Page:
The difference between arbitration and litigation

On Behalf of | Mar 24, 2022 | Business Law

Not all legal disputes in Texas require full litigation to achieve a resolution. Court dockets are full as it is, and quick resolution is often possible. In lieu of a full litigation case complete with evidence presentation and cross-examination of witnesses, arbitration often works well in settling the issue. Here are the major differences between these two legal forums.

Time differences

Business litigation disputes that are taken to a full trial must await placement on the particular jurisdictional docket. The courts in Texas are overwhelmingly loaded, and it takes a considerable amount of time before the trial even begins.

In arbitration, the entire process can begin more quickly. Each side agrees upon an arbitrator, who will accept all pertinent information from each party and issue a ruling based on the law at that time.

Potential for appeal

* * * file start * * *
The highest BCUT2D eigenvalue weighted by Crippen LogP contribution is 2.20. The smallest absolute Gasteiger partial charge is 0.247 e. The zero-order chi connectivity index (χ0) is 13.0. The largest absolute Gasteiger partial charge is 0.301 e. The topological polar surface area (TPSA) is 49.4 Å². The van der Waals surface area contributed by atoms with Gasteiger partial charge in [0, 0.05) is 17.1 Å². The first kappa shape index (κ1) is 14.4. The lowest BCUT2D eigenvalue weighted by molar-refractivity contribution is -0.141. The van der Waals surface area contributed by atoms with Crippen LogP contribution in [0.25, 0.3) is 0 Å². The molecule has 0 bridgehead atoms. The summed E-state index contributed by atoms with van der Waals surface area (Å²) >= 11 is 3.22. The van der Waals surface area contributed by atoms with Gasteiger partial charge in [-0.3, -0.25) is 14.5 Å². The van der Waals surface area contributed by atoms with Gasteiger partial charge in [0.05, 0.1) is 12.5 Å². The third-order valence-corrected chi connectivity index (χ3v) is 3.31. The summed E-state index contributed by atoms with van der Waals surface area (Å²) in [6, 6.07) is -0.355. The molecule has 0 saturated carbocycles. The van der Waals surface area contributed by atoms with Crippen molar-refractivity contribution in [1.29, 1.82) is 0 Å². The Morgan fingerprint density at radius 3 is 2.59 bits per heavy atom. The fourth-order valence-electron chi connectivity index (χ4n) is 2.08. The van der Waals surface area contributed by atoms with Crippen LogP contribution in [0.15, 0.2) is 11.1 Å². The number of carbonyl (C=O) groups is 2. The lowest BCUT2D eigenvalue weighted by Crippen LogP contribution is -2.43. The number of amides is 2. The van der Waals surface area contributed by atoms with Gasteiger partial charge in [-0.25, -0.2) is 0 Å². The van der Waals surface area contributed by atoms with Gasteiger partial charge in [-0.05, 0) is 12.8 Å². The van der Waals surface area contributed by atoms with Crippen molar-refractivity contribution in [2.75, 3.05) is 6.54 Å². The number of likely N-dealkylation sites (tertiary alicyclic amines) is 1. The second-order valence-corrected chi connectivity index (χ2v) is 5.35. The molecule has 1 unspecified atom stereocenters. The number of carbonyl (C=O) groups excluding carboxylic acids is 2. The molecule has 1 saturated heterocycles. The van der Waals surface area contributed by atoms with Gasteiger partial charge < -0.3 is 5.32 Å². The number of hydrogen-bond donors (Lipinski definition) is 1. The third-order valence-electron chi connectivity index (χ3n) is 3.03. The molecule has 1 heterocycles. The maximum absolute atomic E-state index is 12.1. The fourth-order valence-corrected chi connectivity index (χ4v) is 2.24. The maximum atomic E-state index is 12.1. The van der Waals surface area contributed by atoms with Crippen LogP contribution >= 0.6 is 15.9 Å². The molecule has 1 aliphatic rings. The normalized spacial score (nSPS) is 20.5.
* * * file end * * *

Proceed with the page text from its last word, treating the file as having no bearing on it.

With litigation, there is always the potential for appealing a ruling from a district court. This is not possible with an arbitration proceeding. All parties agree in advance that there is no right to appeal of the arbitrator’s decision. Some business contracts actually require arbitration for any dispute resolution.

Evidence presentation

There is no cross-examination of witnesses in an arbitration case as there is in a litigated case. Full litigation is a trial often presented to a jury whereas an arbitration case involves each party submitting their argument to the arbitrator.

It is also important to note that arbitration is similar to mediation in the area of privacy. Any arbitration ruling can be kept private whereas a formally litigated case will be public record for the most part unless it contains classified information.